23 December 2019

57. Fire, Smoke, Birds and Beasts

A thunderstorm on December 10th produced no rain. Bolts of lightning struck the ground and 4 fires started instead. Twelve days on, 2 bushfires are still blazing with no sign of when they’ll be put out. It might be months.

The closest fire, 4 km to the east, has burnt out 1622 hectares, or 6.26 square miles. In the north, a small bushfire that’s been dormant for a week spread out in strong winds. It has razed 236 hectares. Nestled in dense eucalypt forest that has never been cleared, it could become dangerous. From 7 km away, through trees and over mountains we see the bright red glow of a raging bushfire each night. My family jokes that they are our Christmas lights.
Sunrise 7 am 23/12/19

There’s been a smoke haze over the farm for 7 weeks, but not so thick as when fires started past our boundary fences. Over 13 days the fire and smoke haze is greater while the air quality has lessened. Stinging eyes and a rasping sore throat is the least of it. You can’t see far and it’s hard to breathe.

A chronic asthmatic from 3 years old, I wouldn’t survive a day without medication. Twice this week I’ve woken at 4 am with asthma attacks. 

Sitting up wheezing in the dark hours, trying to medicate with a coughing fit is tough. When my throat and chest gets tight, I wonder if I’m about to take my last breath. Fine with the new meds and a nebulizer, there are days when I can’t go outside at all.

Finches are cheeping, staging a rebellion about the dry birdbath. 

I get death stares from the Firetails. 

There is just too much smoke to go outside.

All the birds are angry. 

They have sore throats from smoke too. 

Is that all there is?

The only accessible groundwater for almost 2 km around is found at our house.

I don't know why she's taking so long.
Why are we waiting?

A heatwave has meant daytime temperatures from 36 to 42 degrees C, or 96 to 108 Fahrenheit.


Nope, I can't see any water in there Kingsly.
This morning,  24/12/19 at 10 am, 30 degrees already.

There's more angry tweeting than even Trump sends out.

My husband and brother-in-law, neighbours and volunteers are still battling a steep mountain bushfire that just won’t die.

A Rosella makes a rasping noise to let me know it's not happy.

C'mon camera lady, fill up the bath.

Is she coming out dad, is she dad, huh, huh?

The weather is so extreme it makes all the birds and beasts suffer.

Our peacock shimmies to get my attention, as if to say: 'We need more water out here.'

There’s been no rain for months, only air pollution from over 100 fires burning constantly around New South Wales since November. Almost 3 million hectares has been burnt out; over 470 homes lost and god knows how much of our gorgeous wildlife gone.

Birds aren’t the only hot, thirsty ones. Three days ago we saw 2 Brushtail Possums for the first time in years. One baby and one adult.
There are 8 regular Wallabies and Wallaroos, including a joey I named Peepo that comes to my doorstep for water.

Desperate for food Peepo chews on a dead grass runner.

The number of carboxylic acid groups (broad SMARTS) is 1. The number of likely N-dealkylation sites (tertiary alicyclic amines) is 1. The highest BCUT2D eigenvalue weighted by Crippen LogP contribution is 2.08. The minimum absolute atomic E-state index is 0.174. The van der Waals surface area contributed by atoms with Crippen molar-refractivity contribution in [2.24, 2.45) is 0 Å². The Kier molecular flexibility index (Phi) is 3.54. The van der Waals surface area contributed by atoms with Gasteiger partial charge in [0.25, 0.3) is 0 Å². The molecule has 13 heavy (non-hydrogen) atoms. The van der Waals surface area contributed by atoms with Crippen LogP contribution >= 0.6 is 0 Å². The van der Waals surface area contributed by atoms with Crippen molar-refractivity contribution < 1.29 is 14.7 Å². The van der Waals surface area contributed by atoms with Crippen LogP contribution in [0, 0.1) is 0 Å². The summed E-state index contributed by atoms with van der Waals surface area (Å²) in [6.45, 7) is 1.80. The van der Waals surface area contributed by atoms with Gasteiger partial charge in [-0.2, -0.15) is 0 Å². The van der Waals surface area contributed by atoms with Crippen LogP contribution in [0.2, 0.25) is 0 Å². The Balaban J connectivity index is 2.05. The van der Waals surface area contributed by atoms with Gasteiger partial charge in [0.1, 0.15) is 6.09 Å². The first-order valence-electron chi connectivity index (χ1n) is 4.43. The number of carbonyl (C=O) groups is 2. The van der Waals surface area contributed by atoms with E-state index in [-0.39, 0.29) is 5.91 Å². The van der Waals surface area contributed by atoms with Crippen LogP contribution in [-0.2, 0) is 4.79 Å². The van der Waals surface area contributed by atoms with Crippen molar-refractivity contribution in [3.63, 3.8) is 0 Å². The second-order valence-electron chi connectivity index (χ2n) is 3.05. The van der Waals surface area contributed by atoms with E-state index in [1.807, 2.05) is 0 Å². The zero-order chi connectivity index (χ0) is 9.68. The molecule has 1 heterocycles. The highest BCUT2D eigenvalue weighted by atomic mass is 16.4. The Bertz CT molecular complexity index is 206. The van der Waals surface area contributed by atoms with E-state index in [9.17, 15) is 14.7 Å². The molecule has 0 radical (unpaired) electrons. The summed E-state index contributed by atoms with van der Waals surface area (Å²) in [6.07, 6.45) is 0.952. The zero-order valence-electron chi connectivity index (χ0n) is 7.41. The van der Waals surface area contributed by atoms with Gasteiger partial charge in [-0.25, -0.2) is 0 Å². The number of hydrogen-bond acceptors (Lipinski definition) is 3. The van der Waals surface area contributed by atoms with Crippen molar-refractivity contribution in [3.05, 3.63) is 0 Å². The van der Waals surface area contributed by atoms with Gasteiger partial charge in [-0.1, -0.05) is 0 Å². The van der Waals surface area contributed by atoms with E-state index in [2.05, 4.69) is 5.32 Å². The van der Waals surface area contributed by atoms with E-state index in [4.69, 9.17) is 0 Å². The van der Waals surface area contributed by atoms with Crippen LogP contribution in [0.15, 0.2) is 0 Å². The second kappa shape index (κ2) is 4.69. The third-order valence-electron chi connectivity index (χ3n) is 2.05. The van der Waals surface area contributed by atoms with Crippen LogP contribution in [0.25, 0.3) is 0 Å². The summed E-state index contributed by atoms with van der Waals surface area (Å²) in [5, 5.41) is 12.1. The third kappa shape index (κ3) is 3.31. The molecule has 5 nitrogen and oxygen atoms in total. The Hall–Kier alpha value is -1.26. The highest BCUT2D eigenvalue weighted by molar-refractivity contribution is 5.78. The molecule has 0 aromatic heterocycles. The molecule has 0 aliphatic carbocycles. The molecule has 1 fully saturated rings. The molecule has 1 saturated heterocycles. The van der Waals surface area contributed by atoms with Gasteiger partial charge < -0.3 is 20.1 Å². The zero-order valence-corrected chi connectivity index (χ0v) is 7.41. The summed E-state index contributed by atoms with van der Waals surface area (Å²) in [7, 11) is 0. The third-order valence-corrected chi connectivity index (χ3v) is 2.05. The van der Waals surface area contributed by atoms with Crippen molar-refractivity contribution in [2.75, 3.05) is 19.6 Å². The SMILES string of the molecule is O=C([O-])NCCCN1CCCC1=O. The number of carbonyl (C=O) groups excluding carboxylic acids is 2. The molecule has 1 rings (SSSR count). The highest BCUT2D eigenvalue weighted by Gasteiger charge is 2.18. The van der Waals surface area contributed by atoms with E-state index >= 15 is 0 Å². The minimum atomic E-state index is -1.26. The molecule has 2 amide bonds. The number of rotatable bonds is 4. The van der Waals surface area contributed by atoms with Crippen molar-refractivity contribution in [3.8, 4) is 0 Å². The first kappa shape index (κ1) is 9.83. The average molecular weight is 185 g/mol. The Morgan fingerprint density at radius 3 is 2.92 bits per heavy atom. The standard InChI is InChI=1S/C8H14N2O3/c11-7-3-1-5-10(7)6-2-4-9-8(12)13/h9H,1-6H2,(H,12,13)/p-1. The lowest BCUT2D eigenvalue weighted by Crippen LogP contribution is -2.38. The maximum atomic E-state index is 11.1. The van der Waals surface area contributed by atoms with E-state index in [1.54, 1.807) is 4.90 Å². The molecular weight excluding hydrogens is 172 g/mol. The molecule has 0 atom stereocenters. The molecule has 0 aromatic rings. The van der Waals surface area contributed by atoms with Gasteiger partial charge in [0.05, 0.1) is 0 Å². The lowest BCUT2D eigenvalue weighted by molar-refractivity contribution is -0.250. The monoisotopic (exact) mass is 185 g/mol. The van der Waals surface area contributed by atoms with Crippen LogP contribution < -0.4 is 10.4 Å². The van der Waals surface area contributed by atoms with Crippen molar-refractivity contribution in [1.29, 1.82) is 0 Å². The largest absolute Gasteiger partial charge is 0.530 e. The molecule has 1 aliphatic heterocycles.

There are 6 monitor lizards we see each day drinking, fighting, glaring or...well, mating.

These 2 huge monitors had a bloody battle lasting half an hour. Both beasts were exhausted as they crashed down my cliff side garden; there was no clear winner when neither could go on brawling.

Last Thursday, 36 degrees by 11 am.

The 42 degrees temperatures last Saturday were too hot for anyone to be out fighting fires in.

The mountain this time last week.

Friday, December 13th, the bushfire was taking off in heatwave conditions.

From 4 km away it seemed like low lying clouds, until you looked closer and realised.

Scorching days with out of control fire made a curtain of choking smoke.

Individual fires joined together to create a giant band of grey that went along the ridge for over a km.

A fire-breathing dragon ruled for 13 days and nights.

Heat and haze knock everything around. Three Peaceful Doves who couldn’t see where they were flying smashed into windows.

It’s soul-destroying, especially at Christmas. Good people are working hard to protect rural homes, people and property. Besides making sure the wildlife get a drink, there isn’t much else I can do. 

This is a cruel summer of climate change.

The finches are quite pleased with their infinity pool. My daughter went out to fill it at 8. Overnight the Wallabies drink so deeply it is drained by each morning. The birds let me know, then fly in for a quick splash and drink in 37-degree weather.

Every living thing needs water to survive.

The roos have eaten my garden to have something in their bellies. Nearly 50 rose bushes went to a good kangaroo home. They are welcome to it; I was never good at gardening anyway. My husband says I can always buy more plants.

Living creatures are more important.

The blanket of fire-smoke blocked out the blue of the sky and brought on asthma attacks.

I don't want to see this any more; not at Christmas.

Eight at night, when smoke clears you can see flames licking the high country.

Turning 100 year old trees into blackened skeletons.
Despite constant work to contain it, this blaze might not go out for months.

Here’s the only Christmas tree we’ll have this year. It’s a natural one decorated differently each hour. Two white angel Cockatoos in 41-degree heat.

Better than a partridge in a pear tree any day.

Have a happy Christmas.


  1. Such a beautiful, desperately sad story Thérèse, thank you. My thoughts are with you every day.

  2. Thanks Steve, the air is a bit clearer today for Christmas. 32 degrees here, let's hope it stops there. The forecast rain hasn't arrived, but I'm a little bit happy. I've already had a glass of wine with breakfast, and we're all doing okay and I haven't even opened my presents yet. Thank you always for your kind thoughts, cheers, Therese.